It is known that adipose tissue consists mainly of adipocytes, as well as preadipocytes, lymphocytes, macrophages, fibroblasts, and vascular cells. The content of macrophages is greater in visceral than in subcutaneous adipose tissue, which indicates that the accumulation of visceral fat contributes to insulin resistance and can lead to metabolic diseases. Obesity leads to the change in adipose tissue cellular composition as well as to the activation of immune cells [17]. Adipocyte hypertrophy, hypoxia, and increased cell death due to increased accumulation of lipids, in particular triglycerides, contribute to secretion of pro-inflammatory molecules such as TNF-α, IL-6, IL-8, and MCP-1, adipokines and so on, by adipocytes and immune cells, in particular macrophages, resulting in increased infiltration of circulating monocytes and immune cells into adipose tissue [18][19]. Recruited monocytes differentiate into a pro-inflammatory M1 macrophage phenotype, resulting in an imbalance between M1 and M2 macrophages and reduced anti-inflammatory signals from M2 macrophages. This contributes to greater secretion of pro-inflammatory cytokines and adipokines, and consequently, dysfunction of adipose tissue and decrease in glucose tolerance [20]. Most pro-inflammatory stimuli simultaneously activate the JNK and IKKβ TLR pathways. Activation of JNK and IKKβ/NF-κB can occur due to the influence of pro-inflammatory cytokines such as TNF-α and IL-1β through receptor-mediated mechanisms, as well as non-receptor mechanisms through activation of receptors such as TLR and glycation end products receptor (RAGE) recognition patterns, defined as surface proteins that recognize foreign substances. JNK promotes insulin resistance through phosphorylation of serine residues in IRS-1, and IKKβ induces insulin resistance through transcriptional activation of nuclear factor-κB (NF-κB). Activation of the JNK and NF-κB pathways will lead to the production of pro-inflammatory cytokines and mediators, which further activates these pathways via feed-forward mechanisms [21]. Obesity accompanied by dysfunction of adipose tissue plays a decisive role in the pathogenesis of not only insulin resistance but also liver pathologies such as non-alcoholic steatohepatitis (NASH) and non-alcoholic fatty liver disease (NAFLD) [22]. The relationship between NAFLD and type 2 DM is very complex and bidirectional. On the one hand, NAFLD is an independent risk factor for the development of diabetes. On the other hand, diabetes can contribute to the progression of NASH, NAFLD, liver cirrhosis and, in some cases, hepatocellular carcinoma. In addition, NAFLD is a risk factor for cardiovascular disease, especially in combination with type 2 diabetes [23][24]. The pathogenesis of NAFLD involves the “multiple parallel strikes” hypothesis, which involves insulin resistance, liver triglyceride accumulation, oxidative stress, and processes in adipose tissue that promote a cascade of inflammation and cytokine and adipokine production that leads to liver damage [25].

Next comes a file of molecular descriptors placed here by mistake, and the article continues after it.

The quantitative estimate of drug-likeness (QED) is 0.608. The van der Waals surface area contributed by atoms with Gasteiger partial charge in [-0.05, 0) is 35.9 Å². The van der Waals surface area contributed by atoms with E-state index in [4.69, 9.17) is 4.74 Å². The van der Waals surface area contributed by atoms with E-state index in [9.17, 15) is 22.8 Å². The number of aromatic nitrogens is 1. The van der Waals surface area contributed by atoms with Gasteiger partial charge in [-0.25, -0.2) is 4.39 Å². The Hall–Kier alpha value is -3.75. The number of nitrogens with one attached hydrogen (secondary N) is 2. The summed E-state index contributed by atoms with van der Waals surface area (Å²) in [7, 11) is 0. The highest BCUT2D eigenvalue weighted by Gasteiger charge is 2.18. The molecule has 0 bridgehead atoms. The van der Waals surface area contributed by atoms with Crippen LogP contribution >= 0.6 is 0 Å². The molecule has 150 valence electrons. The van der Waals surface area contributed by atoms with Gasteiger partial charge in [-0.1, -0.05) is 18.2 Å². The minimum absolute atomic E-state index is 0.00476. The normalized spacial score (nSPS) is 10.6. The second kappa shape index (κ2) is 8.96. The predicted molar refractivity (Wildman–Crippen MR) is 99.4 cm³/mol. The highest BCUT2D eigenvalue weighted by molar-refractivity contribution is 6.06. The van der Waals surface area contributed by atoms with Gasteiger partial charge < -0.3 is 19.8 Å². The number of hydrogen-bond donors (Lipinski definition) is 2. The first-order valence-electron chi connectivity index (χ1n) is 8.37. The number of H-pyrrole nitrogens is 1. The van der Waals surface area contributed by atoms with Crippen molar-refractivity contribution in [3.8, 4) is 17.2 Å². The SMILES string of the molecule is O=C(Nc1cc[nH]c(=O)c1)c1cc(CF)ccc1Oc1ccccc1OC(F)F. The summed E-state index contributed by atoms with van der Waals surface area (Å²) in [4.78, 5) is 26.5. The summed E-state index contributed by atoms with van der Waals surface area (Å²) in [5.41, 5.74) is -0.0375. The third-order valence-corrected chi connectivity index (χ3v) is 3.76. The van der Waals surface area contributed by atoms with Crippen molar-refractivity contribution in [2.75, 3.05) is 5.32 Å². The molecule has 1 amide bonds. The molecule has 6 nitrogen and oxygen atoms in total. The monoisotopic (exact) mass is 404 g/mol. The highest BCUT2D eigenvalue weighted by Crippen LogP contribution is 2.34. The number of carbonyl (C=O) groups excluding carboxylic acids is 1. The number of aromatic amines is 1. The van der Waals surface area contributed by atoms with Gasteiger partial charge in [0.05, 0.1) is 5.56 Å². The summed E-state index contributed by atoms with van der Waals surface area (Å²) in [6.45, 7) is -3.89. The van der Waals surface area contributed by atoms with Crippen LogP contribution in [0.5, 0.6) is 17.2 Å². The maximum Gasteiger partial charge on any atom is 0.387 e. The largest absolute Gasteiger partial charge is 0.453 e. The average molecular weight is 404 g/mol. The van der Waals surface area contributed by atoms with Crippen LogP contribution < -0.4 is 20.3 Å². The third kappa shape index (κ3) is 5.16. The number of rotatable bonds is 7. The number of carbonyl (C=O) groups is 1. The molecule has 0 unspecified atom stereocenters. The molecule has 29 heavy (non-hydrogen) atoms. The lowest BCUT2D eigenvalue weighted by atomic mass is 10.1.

The major inflammatory pathways playing a key role in diabetes development were demonstrated in mice models.